One of the things you’d notice if you played Guild Wars 2: Heart of Thorns is that you keep stumbling upon Adventures. Some curious creature or another, be it a giant frog or a glowing suit of armour will either have this icon floating over their head or be lurking near a flagpole that causes me a bit of trepidation and excitement.
Why you should Play Adventures, at least a Few Times
Your first outing on one of these adventures is likely to be an unmitigated disaster if you’re anything like me. There is always something new to master and a time limit, so I make the first dozen or so goes practice ones to get myself into a groove. Then it’s “game on!” There is such diversity in the minigames that I end up comparing them to ice cream flavours: some you’ll love, others like, and maybe a couple you’d rather stay away from from now on. But the thing there is that it’s personal taste and everyone will be different.
Obviously there’s a score you need to hit to be awarded rewards, with familiar bronze, silver and gold tiers. Silver is enough for the lion’s share of the goodies, including collectibles that go toward high-end gear. Gold is there for people who are really keen and the reward is a big dose of Mastery Experience and a Mastery Point, which of course you need for unlocking Heart of Thorns Masteries (special account-wide abilities). There are other ways to get experience and points if getting gold is too hard, and I have to say I have gotten gold quite easily in some adventures but am really struggling in others. Each adventure has a score board that shows other players you have on your friends list and how well they have done, so I am getting some of my motivation from that. You know how that works right? “If they can score that, then I can do better!” Honestly, a little competitive spirit spices things up!
“Am I missing something?”
So here’s a thing that jacks up the difficulty: gliding adventures without all the gliding masteries, or anything similar. One big caveat to Adventures is that only some of them will let you just go in there without any masteries and walk away with gold. This means that the later ones are on more of a time release, whereby after playing for however long, your characters have now acquired the abilities they need to go and play an adventure without a handicap. It’s a pretty neat way of not being able to blitz all of them at the start and burning out and it also adds a bit to the sense of discovery. Some of the adventures I’ve found have been in very obscure places and it’s a joy to have those “wow, what are you doing here?” moments.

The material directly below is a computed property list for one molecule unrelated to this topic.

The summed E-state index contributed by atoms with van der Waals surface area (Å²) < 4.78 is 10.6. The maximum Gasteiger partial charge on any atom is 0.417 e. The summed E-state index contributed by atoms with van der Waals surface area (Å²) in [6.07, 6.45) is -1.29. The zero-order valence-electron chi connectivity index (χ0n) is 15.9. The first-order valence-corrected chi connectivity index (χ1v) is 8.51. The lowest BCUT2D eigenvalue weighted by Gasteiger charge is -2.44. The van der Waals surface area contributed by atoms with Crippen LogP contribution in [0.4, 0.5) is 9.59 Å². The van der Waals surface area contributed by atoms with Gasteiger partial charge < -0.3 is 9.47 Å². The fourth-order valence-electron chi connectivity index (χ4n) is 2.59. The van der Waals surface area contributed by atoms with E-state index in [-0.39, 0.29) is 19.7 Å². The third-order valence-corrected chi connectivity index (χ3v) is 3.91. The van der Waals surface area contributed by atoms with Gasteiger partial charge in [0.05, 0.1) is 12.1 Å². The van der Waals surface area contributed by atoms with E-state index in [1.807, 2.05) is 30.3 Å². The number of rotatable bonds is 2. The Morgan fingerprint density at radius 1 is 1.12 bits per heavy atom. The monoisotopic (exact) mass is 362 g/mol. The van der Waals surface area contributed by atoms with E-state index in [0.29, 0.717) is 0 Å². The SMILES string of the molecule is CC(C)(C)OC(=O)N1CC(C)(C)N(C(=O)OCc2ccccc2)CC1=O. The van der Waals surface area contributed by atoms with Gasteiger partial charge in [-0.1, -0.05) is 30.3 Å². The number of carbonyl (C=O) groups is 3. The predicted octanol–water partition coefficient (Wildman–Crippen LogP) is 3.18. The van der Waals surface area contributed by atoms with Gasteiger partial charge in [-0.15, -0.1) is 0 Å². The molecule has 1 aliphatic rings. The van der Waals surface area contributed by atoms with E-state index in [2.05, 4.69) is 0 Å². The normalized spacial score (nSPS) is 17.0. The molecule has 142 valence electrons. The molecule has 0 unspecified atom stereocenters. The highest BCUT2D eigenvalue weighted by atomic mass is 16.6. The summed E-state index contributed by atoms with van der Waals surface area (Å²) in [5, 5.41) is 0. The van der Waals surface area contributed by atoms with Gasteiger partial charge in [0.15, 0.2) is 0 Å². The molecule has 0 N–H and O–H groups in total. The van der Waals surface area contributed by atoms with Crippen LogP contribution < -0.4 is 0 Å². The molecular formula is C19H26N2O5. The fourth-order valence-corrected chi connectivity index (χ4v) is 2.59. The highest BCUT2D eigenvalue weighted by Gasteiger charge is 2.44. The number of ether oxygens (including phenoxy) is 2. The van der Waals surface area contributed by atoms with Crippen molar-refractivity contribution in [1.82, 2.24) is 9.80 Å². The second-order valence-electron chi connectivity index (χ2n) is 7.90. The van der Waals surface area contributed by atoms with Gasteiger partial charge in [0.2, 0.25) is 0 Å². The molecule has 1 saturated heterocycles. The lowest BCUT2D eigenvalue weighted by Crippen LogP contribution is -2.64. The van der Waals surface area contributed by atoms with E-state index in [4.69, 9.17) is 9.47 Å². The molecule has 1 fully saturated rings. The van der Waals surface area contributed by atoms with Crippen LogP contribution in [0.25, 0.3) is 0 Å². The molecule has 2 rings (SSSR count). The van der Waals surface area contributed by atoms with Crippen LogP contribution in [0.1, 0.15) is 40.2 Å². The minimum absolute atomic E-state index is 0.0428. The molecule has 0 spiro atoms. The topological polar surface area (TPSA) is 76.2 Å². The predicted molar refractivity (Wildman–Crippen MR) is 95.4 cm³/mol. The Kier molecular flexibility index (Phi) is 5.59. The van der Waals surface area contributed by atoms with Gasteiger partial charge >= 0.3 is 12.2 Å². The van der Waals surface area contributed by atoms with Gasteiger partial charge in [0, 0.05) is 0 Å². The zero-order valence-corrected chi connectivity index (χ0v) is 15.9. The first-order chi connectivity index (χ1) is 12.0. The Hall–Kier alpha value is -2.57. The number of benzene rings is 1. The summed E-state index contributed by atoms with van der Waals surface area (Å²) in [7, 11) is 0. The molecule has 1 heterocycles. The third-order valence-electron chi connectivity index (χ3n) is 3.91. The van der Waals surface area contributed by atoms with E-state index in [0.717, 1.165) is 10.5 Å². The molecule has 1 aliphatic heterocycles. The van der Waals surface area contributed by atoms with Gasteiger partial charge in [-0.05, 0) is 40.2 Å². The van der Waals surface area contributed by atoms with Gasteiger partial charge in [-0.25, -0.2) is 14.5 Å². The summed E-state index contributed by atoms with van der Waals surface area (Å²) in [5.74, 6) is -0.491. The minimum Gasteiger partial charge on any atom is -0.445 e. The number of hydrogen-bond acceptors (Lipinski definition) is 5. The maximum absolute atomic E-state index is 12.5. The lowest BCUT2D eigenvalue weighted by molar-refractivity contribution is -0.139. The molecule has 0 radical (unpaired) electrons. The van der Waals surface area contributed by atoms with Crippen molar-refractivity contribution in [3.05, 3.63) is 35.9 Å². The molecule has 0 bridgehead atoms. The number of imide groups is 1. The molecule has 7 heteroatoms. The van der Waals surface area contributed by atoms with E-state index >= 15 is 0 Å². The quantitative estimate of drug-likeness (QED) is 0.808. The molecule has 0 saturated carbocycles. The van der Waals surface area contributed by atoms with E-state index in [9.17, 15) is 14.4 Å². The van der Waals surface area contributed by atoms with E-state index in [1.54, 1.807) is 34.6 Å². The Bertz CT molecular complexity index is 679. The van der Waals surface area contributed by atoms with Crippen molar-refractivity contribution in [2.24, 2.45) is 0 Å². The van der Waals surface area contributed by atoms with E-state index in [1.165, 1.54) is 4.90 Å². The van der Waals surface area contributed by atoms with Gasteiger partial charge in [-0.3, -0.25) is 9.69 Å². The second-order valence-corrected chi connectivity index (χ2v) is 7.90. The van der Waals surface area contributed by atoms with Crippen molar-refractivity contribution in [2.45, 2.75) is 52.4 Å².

The Matter of Monsters
Sometimes the Adventures character at the start will sheepishly make the excuse of “Oh, it’s far too dangerous right now!” and wave you away to, I don’t know, slaughter Mordrem or other monsters. Like it or not the meta-event (the repeating story of the current zone) will force adventures to close at certain times and allow them to be open at others. Kind of like a shop. This is annoying if you only have a bit of time and you want to spend it improving at an adventure, but I guess it’s just one of those things. I just go back some other time like it’s no big deal.
So, long term appeal?
Adventures will appeal to completionists such as myself for certain. The best adventures have a quality level similar to what you’d have in a high-end single player game, which for me would be the likes of Zelda, Mario, FarCry, (insert your favourite), et cetera. My personal habit is to go back to those sorts of minigames whenever I want a break from the main meat-and-drink and it’s a good thing that they’re there.
I have my suspicion that one or two of the adventures are super-hard to get gold on, but that’s okay as long as it’s possible. I also found out that you can get gold, silver and bronze rewards every day for treasure and mastery experience. That’s pretty cool. Just one more reason to play another round of On Wings of Gold!
If you have any experiences, thoughts or questions on this topic at all, please post a comment below and I’ll be happy to chat.